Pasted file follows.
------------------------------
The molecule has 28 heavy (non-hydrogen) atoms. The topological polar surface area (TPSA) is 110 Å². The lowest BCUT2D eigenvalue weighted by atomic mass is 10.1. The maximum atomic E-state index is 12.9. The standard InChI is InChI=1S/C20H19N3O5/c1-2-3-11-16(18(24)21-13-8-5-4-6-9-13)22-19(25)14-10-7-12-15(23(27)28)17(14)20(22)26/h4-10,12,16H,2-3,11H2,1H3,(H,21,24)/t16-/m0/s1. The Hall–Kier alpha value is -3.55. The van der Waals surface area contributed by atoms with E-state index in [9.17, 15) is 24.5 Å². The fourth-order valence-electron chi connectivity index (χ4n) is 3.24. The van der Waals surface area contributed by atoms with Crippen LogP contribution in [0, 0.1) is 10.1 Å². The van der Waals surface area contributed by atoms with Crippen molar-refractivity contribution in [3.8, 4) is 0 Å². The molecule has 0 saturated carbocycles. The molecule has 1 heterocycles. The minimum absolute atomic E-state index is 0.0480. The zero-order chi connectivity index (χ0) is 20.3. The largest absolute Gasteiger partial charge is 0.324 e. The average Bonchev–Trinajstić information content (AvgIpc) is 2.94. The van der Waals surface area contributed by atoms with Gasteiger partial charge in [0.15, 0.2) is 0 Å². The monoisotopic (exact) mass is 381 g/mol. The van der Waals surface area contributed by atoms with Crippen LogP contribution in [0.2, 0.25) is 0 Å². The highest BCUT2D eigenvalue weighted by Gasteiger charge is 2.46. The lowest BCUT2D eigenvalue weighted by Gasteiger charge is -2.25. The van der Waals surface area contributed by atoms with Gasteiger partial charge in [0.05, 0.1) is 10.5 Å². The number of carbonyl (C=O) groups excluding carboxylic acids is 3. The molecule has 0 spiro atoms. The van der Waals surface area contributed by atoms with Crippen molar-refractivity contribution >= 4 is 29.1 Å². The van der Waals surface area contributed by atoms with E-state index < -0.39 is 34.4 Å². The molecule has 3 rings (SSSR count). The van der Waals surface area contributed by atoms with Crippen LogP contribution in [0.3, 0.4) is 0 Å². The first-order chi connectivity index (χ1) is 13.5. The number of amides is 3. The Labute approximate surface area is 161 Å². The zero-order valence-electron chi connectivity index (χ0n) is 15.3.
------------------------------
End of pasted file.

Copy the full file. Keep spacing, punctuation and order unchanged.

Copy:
The molecule has 28 heavy (non-hydrogen) atoms. The topological polar surface area (TPSA) is 110 Å². The lowest BCUT2D eigenvalue weighted by atomic mass is 10.1. The maximum atomic E-state index is 12.9. The standard InChI is InChI=1S/C20H19N3O5/c1-2-3-11-16(18(24)21-13-8-5-4-6-9-13)22-19(25)14-10-7-12-15(23(27)28)17(14)20(22)26/h4-10,12,16H,2-3,11H2,1H3,(H,21,24)/t16-/m0/s1. The Hall–Kier alpha value is -3.55. The van der Waals surface area contributed by atoms with E-state index in [9.17, 15) is 24.5 Å². The fourth-order valence-electron chi connectivity index (χ4n) is 3.24. The van der Waals surface area contributed by atoms with Crippen LogP contribution in [0, 0.1) is 10.1 Å². The van der Waals surface area contributed by atoms with Crippen molar-refractivity contribution in [3.8, 4) is 0 Å². The molecule has 0 saturated carbocycles. The molecule has 1 heterocycles. The minimum absolute atomic E-state index is 0.0480. The zero-order chi connectivity index (χ0) is 20.3. The largest absolute Gasteiger partial charge is 0.324 e. The average Bonchev–Trinajstić information content (AvgIpc) is 2.94. The van der Waals surface area contributed by atoms with Gasteiger partial charge in [0.15, 0.2) is 0 Å². The monoisotopic (exact) mass is 381 g/mol. The van der Waals surface area contributed by atoms with Crippen LogP contribution in [0.2, 0.25) is 0 Å². The highest BCUT2D eigenvalue weighted by Gasteiger charge is 2.46. The lowest BCUT2D eigenvalue weighted by Gasteiger charge is -2.25. The van der Waals surface area contributed by atoms with Gasteiger partial charge in [0.05, 0.1) is 10.5 Å². The number of carbonyl (C=O) groups excluding carboxylic acids is 3. The molecule has 0 spiro atoms. The van der Waals surface area contributed by atoms with Crippen molar-refractivity contribution >= 4 is 29.1 Å². The van der Waals surface area contributed by atoms with E-state index < -0.39 is 34.4 Å². The molecule has 3 rings (SSSR count). The van der Waals surface area contributed by atoms with Crippen LogP contribution in [0.3, 0.4) is 0 Å². The first-order chi connectivity index (χ1) is 13.5. The number of amides is 3. The Labute approximate surface area is 161 Å². The zero-order valence-electron chi connectivity index (χ0n) is 15.3.